A Taste Back in Time
Bull Valley Roadhouse: A retro restaurant offers elegant classics in sleepy Port Costa.
Photography by Angela Decenzo
You might be forgiven if you start to lose your sense of time and place while eating at the new Bull Valley Roadhouse.
Located in a 100-plus-year-old building in sleepy Port Costa, hidden at the bottom of a long, winding road along the Carquinez Strait, the restaurant feels like it’s caught in a time warp.
“It’s almost like time completely stops up there; it’s like you’re completely unplugged,” says Erik Adkins, the bar manager at The Slanted Door, who helped develop the cocktail program for Bull Valley.
Adkins is one of several employees from that lauded San Francisco restaurant that owners Earl Flewellen and Samuel Spurrier enlisted to help with what can only be described as a grand (and risky) experiment: opening a Berkeley/Oakland–caliber restaurant in a town that’s about as far off the map as it gets in the East Bay.
Flewellen, a former art director in San Francisco, moved out to Crockett a few years ago with Spurrier, then a waiter at Slanted Door, with the goal of making his own honey. He found land to keep bees in downtown Port Costa—a town he had fallen in love with years before—and subsequently opened a café in the historic Burlington Hotel, assumed management of that hotel, and finally (with the backing of generous locals) decided to take over and renovate the down-on-its-luck Bull Valley Restaurant.
“I didn’t set out to do any of this; literally, one thing led to the other,” says Flewellen. “The only thing that was planned was to find a place for my honey.”
It’s a nice story, and Bull Valley has charming ambience to boot. But to draw folks out to the East Bay’s nether regions, you need some good food—and Bull Valley’s got it. Anyone who has eaten a $20 piece of so-so fried chicken knows to be wary of places advertising souped-up comfort food. Luckily, Flewellen and his staff are well aware of the delicate balancing act between food that is “elegantly hearty” (as he describes it) as opposed to pretentiously overpriced.
The food at Bull Valley is far from pretentious. Rather, it’s inspired: Expertly executed fare from executive chef David Williams (formerly of Slanted Door) hits all the slow-food buzzwords—local, sustainable, quality ingredients—but is as hearty and comforting as the best roadside diner.
Let’s start with the fried chicken. Soaked in buttermilk, the meat is moist and tender, that delicious flavor locked in by a perfectly fried skin, which lends great crunchy texture and taste. True, the price is a double take–inducing $29, but it’s easily large enough to share. In fact, the waitstaff at Bull Valley go out of their way to point out that all entrées are meant to be shared, and the portion sizes actually back that up. If the three big pieces of chicken don’t fill you and a friend up, the side of mashed potatoes topped by sausage country gravy will almost certainly do the trick.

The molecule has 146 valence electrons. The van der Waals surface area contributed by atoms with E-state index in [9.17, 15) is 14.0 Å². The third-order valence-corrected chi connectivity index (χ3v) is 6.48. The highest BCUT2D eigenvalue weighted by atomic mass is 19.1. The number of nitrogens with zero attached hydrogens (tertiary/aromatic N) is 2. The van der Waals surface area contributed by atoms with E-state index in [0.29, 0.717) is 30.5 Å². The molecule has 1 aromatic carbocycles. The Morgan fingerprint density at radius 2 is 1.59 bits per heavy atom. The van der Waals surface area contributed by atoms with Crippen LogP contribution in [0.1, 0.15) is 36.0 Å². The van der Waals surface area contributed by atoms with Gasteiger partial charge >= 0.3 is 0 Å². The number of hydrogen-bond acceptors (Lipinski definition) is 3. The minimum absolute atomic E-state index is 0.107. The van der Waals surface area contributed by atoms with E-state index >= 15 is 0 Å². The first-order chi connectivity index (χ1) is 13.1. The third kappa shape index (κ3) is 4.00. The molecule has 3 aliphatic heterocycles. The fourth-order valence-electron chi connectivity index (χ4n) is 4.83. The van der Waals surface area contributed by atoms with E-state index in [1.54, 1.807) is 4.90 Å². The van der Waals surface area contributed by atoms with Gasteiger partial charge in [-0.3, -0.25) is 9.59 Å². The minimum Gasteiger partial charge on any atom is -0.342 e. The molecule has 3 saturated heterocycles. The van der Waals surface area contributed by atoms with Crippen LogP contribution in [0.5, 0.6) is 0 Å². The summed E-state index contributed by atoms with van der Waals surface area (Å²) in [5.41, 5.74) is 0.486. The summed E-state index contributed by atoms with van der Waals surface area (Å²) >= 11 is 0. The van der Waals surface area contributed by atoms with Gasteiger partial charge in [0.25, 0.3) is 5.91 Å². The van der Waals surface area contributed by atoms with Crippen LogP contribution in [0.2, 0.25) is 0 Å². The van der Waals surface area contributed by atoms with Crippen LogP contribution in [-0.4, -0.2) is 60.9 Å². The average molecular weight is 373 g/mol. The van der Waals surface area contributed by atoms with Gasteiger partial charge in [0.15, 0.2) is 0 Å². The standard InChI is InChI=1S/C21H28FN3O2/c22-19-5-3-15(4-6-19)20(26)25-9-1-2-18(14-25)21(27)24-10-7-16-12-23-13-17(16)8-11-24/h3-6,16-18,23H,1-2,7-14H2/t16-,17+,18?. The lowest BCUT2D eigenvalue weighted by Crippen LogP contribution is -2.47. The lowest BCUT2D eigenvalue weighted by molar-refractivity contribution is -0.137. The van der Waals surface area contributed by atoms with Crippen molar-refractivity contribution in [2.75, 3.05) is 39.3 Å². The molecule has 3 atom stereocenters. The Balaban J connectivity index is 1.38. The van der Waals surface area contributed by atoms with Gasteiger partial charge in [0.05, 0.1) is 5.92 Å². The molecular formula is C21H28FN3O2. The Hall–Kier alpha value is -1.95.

If the chicken is option one on the menu, then the lamb sugo pasta comes in a close second. The trattole pasta is robust enough to hold up to the sugo while its twisted corkscrew shape beautifully captures the rich, savory, slightly gamey chunks of fall-apart-tender lamb. That dollop of crème fraîche is just a decadent bonus.
Lighter plates are also stellar, including a farm-fresh field greens salad delicately dressed with sherry vinaigrette, and flavor-packed crostini that balances creamy avocado, salty ricotta salata, and lemon-marinated parsley. The spectacular green beans—lightly fried tempura style to bring out a snappy crispness—belong in that category as well.
Still, if you’re going to make the trek, you’ve probably got more than salad and green beans on your mind. Luckily, in addition to the knockout entrées, the simple pre–Prohibition era cocktails, many flavored with Flewellen’s beloved honey, are also a draw. Knock one back at the beautiful old wooden bar, where if you squint your eyes, you can almost imagine yourself in one of those black-and-white photos on the wall.
The best part? Bull Valley isn’t some Disney World reproduction. The building was built in 1897 and restored to its original glory; those old photos are originals, not purchases from an antiques store.
“It’s not like we’re making anything up here,” says Flewellen. “This place is authentic; it just needed to be uncovered.”
At a Glance
What makes it special: A dining escape that will transport you back to the 1800s. The space: Simple, rustic wood, with historic black-and-white photos, pastoral landscapes, touches of nature, and Americana music playing from the speakers. When to go: Go for an early dinner. Then, grab a drink at the eclectic Warehouse Cafe bar across the street. What to order: Crispy fried green beans, duck confit salad, fried chicken, lamb sugo. For dessert, don’t miss the simple, delicious pound cake with wildflower honey and whipped cream. Bonus: Look for weekend brunch, which should be starting sometime in the spring.
Contact: 14 Canyon Lake Dr., Port Costa, (510) 787-1135, bullvalleyroadhouse.com. Hours: Dinner Thurs.–Sun. Price: Appetizers $6–$14, entrées $27–$34. Alcohol: Full bar.